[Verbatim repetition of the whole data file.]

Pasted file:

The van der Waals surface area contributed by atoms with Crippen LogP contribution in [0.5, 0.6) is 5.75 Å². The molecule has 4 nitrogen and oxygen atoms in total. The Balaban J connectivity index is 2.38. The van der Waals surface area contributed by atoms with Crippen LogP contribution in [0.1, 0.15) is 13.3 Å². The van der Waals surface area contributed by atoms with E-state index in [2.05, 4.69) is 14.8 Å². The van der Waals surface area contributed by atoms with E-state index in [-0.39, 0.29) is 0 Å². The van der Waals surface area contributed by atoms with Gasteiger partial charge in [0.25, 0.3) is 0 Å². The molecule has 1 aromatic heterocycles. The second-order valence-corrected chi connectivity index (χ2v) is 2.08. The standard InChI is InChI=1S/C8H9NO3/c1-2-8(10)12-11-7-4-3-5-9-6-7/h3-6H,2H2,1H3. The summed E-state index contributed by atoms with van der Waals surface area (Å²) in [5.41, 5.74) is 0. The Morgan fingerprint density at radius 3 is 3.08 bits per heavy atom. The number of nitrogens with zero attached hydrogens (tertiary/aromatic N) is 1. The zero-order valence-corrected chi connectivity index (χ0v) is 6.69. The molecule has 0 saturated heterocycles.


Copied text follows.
The van der Waals surface area contributed by atoms with Crippen LogP contribution in [0.5, 0.6) is 5.75 Å². The molecule has 4 nitrogen and oxygen atoms in total. The Balaban J connectivity index is 2.38. The van der Waals surface area contributed by atoms with Crippen LogP contribution in [0.1, 0.15) is 13.3 Å². The van der Waals surface area contributed by atoms with E-state index in [2.05, 4.69) is 14.8 Å². The van der Waals surface area contributed by atoms with E-state index in [-0.39, 0.29) is 0 Å². The van der Waals surface area contributed by atoms with Gasteiger partial charge in [0.25, 0.3) is 0 Å². The molecule has 1 aromatic heterocycles. The second-order valence-corrected chi connectivity index (χ2v) is 2.08. The standard InChI is InChI=1S/C8H9NO3/c1-2-8(10)12-11-7-4-3-5-9-6-7/h3-6H,2H2,1H3. The summed E-state index contributed by atoms with van der Waals surface area (Å²) in [5.41, 5.74) is 0. The Morgan fingerprint density at radius 3 is 3.08 bits per heavy atom. The number of nitrogens with zero attached hydrogens (tertiary/aromatic N) is 1. The zero-order valence-corrected chi connectivity index (χ0v) is 6.69. The molecule has 0 saturated heterocycles.